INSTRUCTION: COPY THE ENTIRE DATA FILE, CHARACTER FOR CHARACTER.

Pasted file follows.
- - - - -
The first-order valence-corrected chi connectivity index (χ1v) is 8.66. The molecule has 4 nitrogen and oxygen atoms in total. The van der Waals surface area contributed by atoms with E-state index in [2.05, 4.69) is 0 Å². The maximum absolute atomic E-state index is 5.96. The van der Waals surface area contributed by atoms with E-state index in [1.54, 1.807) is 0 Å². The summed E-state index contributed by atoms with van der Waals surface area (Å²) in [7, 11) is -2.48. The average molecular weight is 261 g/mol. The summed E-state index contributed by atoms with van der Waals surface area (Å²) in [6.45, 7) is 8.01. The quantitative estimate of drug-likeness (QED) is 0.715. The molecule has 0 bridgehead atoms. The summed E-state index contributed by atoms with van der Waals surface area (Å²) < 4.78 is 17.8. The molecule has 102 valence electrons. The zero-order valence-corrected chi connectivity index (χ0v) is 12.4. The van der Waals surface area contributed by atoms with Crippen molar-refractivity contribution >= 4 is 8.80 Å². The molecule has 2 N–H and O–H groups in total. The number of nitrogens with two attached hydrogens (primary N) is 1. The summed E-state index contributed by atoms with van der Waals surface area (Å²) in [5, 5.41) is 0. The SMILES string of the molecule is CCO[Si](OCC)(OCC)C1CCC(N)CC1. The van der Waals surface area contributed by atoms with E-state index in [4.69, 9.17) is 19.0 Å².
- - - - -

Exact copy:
The first-order valence-corrected chi connectivity index (χ1v) is 8.66. The molecule has 4 nitrogen and oxygen atoms in total. The van der Waals surface area contributed by atoms with E-state index in [2.05, 4.69) is 0 Å². The maximum absolute atomic E-state index is 5.96. The van der Waals surface area contributed by atoms with E-state index in [1.54, 1.807) is 0 Å². The summed E-state index contributed by atoms with van der Waals surface area (Å²) in [7, 11) is -2.48. The average molecular weight is 261 g/mol. The summed E-state index contributed by atoms with van der Waals surface area (Å²) in [6.45, 7) is 8.01. The quantitative estimate of drug-likeness (QED) is 0.715. The molecule has 0 bridgehead atoms. The summed E-state index contributed by atoms with van der Waals surface area (Å²) < 4.78 is 17.8. The molecule has 102 valence electrons. The zero-order valence-corrected chi connectivity index (χ0v) is 12.4. The van der Waals surface area contributed by atoms with Crippen molar-refractivity contribution >= 4 is 8.80 Å². The molecule has 2 N–H and O–H groups in total. The number of nitrogens with two attached hydrogens (primary N) is 1. The summed E-state index contributed by atoms with van der Waals surface area (Å²) in [5, 5.41) is 0. The SMILES string of the molecule is CCO[Si](OCC)(OCC)C1CCC(N)CC1. The van der Waals surface area contributed by atoms with E-state index in [4.69, 9.17) is 19.0 Å².